Now that I had completed a general outline of my map, I could deviate from the collage and add my own personal charm to it. I wanted my drawing to be a hybrid world of all the places my original map scraps had been of: Kyoto, France, Munich, Chicago, and the Island of Mull (Scotland). At the same time, my map didn't have any important landmarks, so I wanted to add some of my own landmarks. In the end, my final sketch included a Mer-Lion-like statue, a Japanese temple with deer-like animals nearby, and a hot air balloon floating overhead. I also took inspiration from some of my childhood picture books and drew a treasure map with an "X" over my map's island.

When I had completed my sketch with pencil, I outlined and refined it with thin permanent marker. Once I had finished outlining, I erased all of the remaining pencil lines, leaving only the permanent marker.

Some challenges I had faced during this part was using my original collage as a reference point. At first, I was afraid to deviate too much from it, but once I realized that it was only meant to be a guide, I then created many of my own roads and landscapes. After my first draft was completed, I realized I still had some empty space where my map's ocean was. To solve this, I drew a compass, a whale, and mermaid tail (although it looks more like tempura), and a sail boat. This added my own imagination into my map, and I am very pleased with the outcome.

Additionally, when I first began outlining, I had accidentally taken a thicker marker instead of the thin pen-like one I was supposed to use. I was thinking of simply continuing on with the rest of the outlining with this marker but the realized it would be difficult to outline the smaller details later. In the end, I switched to the thin marker-pen. Despite this, you can still the bolder outline of some of my maps' features on the left side. Although this happened, I am still satisfied with my final outcome.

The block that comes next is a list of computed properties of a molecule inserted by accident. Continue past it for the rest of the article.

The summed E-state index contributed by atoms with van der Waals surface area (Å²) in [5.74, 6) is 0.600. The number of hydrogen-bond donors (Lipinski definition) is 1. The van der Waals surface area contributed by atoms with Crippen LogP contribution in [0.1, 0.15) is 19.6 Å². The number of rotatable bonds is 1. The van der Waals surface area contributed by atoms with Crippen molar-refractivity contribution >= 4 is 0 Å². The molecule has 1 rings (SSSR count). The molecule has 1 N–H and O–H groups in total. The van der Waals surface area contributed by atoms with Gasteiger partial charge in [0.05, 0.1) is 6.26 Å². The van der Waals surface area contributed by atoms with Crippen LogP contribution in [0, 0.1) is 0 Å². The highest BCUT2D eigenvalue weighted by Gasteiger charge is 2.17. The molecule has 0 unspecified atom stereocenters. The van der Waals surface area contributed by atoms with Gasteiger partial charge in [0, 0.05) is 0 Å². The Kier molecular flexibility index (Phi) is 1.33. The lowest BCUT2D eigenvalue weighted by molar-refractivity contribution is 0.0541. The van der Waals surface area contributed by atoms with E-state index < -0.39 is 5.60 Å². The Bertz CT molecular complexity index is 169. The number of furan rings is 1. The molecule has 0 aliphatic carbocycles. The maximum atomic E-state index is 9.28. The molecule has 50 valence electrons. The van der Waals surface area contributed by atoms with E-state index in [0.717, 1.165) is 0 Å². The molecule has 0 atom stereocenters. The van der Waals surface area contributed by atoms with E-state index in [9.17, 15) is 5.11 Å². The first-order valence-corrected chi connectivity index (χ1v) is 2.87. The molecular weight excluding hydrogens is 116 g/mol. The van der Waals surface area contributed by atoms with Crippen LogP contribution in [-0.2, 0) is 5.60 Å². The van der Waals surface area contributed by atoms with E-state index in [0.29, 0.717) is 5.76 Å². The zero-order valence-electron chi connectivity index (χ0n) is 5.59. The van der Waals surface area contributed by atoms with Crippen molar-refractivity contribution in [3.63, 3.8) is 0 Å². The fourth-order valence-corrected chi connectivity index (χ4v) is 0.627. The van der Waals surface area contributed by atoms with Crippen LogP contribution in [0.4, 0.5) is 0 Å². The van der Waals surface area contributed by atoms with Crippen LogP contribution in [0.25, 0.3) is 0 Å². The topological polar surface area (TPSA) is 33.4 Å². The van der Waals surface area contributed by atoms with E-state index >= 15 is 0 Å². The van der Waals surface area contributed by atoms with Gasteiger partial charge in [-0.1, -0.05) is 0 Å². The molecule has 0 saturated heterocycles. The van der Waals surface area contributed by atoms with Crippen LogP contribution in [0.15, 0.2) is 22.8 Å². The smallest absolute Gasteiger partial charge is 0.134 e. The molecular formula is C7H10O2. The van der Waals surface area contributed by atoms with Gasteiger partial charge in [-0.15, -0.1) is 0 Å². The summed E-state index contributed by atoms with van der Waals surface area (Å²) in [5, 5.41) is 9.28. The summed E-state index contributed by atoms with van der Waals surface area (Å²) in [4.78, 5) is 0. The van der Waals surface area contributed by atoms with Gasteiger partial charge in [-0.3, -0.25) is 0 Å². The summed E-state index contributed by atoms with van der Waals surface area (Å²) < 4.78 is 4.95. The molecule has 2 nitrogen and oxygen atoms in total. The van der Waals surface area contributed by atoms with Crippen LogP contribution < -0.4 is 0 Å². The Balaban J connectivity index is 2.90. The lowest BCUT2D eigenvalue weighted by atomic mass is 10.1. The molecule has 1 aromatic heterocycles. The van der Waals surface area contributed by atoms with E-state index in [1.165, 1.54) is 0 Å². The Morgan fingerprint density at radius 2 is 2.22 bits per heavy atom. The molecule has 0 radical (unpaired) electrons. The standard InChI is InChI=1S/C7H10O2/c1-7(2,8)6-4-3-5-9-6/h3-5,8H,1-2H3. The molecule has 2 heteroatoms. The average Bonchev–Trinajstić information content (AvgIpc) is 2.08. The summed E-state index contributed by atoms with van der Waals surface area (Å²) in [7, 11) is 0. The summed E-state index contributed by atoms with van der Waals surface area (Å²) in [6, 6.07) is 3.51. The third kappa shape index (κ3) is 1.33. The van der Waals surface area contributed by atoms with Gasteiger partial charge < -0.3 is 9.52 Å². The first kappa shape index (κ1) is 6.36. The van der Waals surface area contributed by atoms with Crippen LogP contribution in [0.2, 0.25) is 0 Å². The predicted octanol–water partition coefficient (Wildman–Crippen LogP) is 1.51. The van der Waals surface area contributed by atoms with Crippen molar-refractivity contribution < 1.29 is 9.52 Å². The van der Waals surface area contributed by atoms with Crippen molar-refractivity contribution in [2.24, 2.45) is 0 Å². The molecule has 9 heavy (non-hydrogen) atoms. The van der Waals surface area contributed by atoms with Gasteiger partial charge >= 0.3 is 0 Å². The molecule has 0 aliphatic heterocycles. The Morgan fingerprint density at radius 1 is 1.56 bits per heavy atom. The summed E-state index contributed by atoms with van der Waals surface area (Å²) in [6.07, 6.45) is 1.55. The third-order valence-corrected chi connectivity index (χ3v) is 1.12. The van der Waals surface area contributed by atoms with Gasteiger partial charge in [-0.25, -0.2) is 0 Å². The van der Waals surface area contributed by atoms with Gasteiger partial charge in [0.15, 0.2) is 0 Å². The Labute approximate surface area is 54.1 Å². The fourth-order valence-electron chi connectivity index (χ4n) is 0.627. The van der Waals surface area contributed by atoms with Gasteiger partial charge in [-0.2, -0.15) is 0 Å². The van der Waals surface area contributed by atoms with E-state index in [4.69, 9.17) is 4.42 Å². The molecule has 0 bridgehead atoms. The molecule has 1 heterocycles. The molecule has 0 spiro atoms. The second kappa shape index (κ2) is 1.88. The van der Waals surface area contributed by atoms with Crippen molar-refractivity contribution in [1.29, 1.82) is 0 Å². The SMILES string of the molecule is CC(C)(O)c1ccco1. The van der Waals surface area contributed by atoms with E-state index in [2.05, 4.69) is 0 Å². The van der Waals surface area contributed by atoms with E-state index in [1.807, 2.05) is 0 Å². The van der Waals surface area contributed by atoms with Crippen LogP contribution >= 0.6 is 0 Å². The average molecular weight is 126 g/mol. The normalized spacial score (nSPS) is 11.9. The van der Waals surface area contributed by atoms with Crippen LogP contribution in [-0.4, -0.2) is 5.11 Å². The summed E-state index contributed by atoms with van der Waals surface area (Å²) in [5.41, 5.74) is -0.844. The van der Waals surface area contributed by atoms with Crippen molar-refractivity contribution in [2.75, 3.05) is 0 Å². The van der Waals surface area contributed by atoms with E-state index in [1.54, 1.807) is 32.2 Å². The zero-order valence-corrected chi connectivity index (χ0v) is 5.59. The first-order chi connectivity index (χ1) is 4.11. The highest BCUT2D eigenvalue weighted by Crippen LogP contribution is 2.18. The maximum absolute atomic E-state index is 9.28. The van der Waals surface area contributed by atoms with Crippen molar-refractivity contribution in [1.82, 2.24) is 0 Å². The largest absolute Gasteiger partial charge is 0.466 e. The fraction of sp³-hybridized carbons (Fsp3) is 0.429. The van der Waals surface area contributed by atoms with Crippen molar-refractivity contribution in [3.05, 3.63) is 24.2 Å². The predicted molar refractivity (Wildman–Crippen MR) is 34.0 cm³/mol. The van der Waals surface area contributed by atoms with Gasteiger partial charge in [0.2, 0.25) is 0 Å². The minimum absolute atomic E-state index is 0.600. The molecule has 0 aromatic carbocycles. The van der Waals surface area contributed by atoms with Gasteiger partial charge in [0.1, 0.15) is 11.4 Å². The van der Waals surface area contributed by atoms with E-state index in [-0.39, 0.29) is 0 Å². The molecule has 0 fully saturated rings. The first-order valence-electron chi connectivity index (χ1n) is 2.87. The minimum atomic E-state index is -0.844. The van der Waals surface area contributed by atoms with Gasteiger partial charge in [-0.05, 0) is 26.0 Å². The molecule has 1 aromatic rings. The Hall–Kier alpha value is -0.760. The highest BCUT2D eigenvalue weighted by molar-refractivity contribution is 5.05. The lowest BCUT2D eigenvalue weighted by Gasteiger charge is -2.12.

Part II: Coloring with Water Soluble Pencils

The materials used for this part were as follows: water soluble coloring pencils, a bowl of water, a fine-tipped water color brush, a flat-edged water color brush, and color wheel.

For this project, we had to demonstrate our understanding of three kinds of color combinations: split compliment, triadic, and warm/cool colors. To show these three kind of color combinations, I divided my map into three sections, designating one color combo to each section. There aren't any definitive lines or boundaries to mark these transitions, but you can tell where they are based on my map's more obvious lines. Firstly, the entire section of my map that includes the ocean and island is where I used the split complimentary colors of blue, orange yellow, and orange red. Then, moving to the right where my map begins on land, you'll see I used the triadic colors of purple, green, and orange. Finally, following the red road that ends with the Mer-Lion like statue and the trees beside it, I used warm and cool colors.

Before using any water and activating the paint inside the water soluble pencils, I first colored everything according to these color combinations. First, let's talk about the split compliment colors. On the color wheel, you'll see that on the left and right of each colors are colors that are a "step" closer to the next closest primary color. For example, on the two sides of orange, there is orange-yellow and orange-red. As you can probably guess, the orange-yellow is a "step" closer to yellow (hence making the color more yellow also), and the yellow-red is a "step" closer to red (hence making the color more red). For split compliment, we used three colors. At first, we choose a color, then look at the color directly across from it on the color wheel. Instead of using that compliment color, we used the colors on the left and right of it, the "split colors" of the original color's compliment.

For this color combination, I chose blue. Blue's complimentary color is orange, so then I would use the two colors beside orange: orange-yellow and orange-red. In order to achieve this color, I would first color down a layer of the lighter color, then layer on the darker color on top. This way, when I painted over it, the two colors would blend and create my desired color. An example would be first layering down yellow, then orange (since yellow is a lighter color). These three colors (blue, yellow-orange, and red-orange) were what I used to complete my first section on the far left.